Giant pork producer JBS has agreed to pay $20 million to settle a lawsuit with consumers alleging they conspired with other meat companies to inflate the price of pork. While JBS admitted no wrongdoing in the settlement, this is just the latest in a string of meat price fixing settlements for large meat producers.
How Did They Allegedly Fix Prices?
Large pork producers including Hormel, Tyson Foods and JBS control more than 70% of pork production nationwide. They use a data platform called Agri Stats to allegedly share confidential information about price, capacity and demand. This data could be used to limit the supply of hogs and inflate prices. There is an ongoing lawsuit against Hormel and Tyson Foods for price fixing, which JBS agreed to cooperate in as part of their settlement.
You can see in the chart below from the MidWest Center for Investigative Reporting when pork prices started to skyrocket and the alleged anticompetitive behavior began.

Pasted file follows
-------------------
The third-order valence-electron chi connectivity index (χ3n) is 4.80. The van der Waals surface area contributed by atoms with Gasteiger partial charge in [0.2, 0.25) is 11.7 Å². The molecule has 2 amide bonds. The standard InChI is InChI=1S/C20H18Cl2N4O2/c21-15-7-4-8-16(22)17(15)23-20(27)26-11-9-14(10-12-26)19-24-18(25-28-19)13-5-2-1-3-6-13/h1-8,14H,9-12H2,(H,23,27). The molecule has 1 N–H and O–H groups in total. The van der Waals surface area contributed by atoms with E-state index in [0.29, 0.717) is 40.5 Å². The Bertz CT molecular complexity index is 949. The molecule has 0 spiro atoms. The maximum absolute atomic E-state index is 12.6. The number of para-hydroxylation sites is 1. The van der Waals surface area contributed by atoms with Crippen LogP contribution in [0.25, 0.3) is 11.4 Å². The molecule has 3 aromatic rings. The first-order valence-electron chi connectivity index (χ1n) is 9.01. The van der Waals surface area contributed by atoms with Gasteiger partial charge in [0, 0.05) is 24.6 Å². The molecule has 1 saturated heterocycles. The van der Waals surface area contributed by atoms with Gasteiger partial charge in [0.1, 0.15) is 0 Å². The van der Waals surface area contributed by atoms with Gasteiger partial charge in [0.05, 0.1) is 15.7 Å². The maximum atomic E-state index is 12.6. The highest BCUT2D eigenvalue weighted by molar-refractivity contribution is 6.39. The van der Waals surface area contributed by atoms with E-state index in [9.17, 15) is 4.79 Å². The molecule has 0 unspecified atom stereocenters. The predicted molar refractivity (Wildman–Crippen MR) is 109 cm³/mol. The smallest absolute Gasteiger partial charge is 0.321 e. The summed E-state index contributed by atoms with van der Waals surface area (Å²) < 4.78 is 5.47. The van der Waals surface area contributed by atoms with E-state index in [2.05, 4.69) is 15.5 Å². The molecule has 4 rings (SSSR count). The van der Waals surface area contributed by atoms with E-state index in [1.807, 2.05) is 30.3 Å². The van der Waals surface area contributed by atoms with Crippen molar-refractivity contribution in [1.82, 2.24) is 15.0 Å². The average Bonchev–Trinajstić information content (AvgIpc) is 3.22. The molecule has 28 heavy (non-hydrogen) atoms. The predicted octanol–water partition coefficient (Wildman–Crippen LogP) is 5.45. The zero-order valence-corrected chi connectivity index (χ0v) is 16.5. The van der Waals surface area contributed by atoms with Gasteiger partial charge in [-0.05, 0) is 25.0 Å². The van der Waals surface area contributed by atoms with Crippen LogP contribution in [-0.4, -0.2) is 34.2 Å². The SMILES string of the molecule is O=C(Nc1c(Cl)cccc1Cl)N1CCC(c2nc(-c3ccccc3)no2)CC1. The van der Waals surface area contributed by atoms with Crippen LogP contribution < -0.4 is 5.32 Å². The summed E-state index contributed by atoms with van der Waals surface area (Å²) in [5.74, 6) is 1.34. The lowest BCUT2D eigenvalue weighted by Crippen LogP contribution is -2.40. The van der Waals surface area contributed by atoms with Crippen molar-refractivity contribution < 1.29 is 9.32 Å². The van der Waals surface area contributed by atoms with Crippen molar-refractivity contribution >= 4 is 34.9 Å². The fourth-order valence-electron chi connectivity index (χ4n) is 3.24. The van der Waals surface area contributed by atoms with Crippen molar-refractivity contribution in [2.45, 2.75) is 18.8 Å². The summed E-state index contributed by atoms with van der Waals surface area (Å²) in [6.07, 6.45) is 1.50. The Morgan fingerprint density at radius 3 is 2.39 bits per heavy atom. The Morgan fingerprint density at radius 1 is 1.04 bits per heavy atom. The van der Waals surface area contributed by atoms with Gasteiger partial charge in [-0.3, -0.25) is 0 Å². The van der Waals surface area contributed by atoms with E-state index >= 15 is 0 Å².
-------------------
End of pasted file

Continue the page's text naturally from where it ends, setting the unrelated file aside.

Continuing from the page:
Other Price Fixing Settlements
In addition to the $20 million settlement referenced above, they previously agreed to pay restaurants and caterers $12.75 million for a different settlement. They also agreed to pay $52.5 million to settle a beef price fixing lawsuit.
Smithfield Foods paid $42 million to settle a lawsuit with restaurants and caterers and an additional $83 million with pork buyers in a different lawsuit. Smithfield admitted no wrongdoing in the settlements.
There is an ongoing lawsuit against Hormel and Tyson Foods for price fixing, which JBS agreed to cooperate in as part of their $20 million settlement. The Justice Department has also been looking into price fixing allegations since 2020.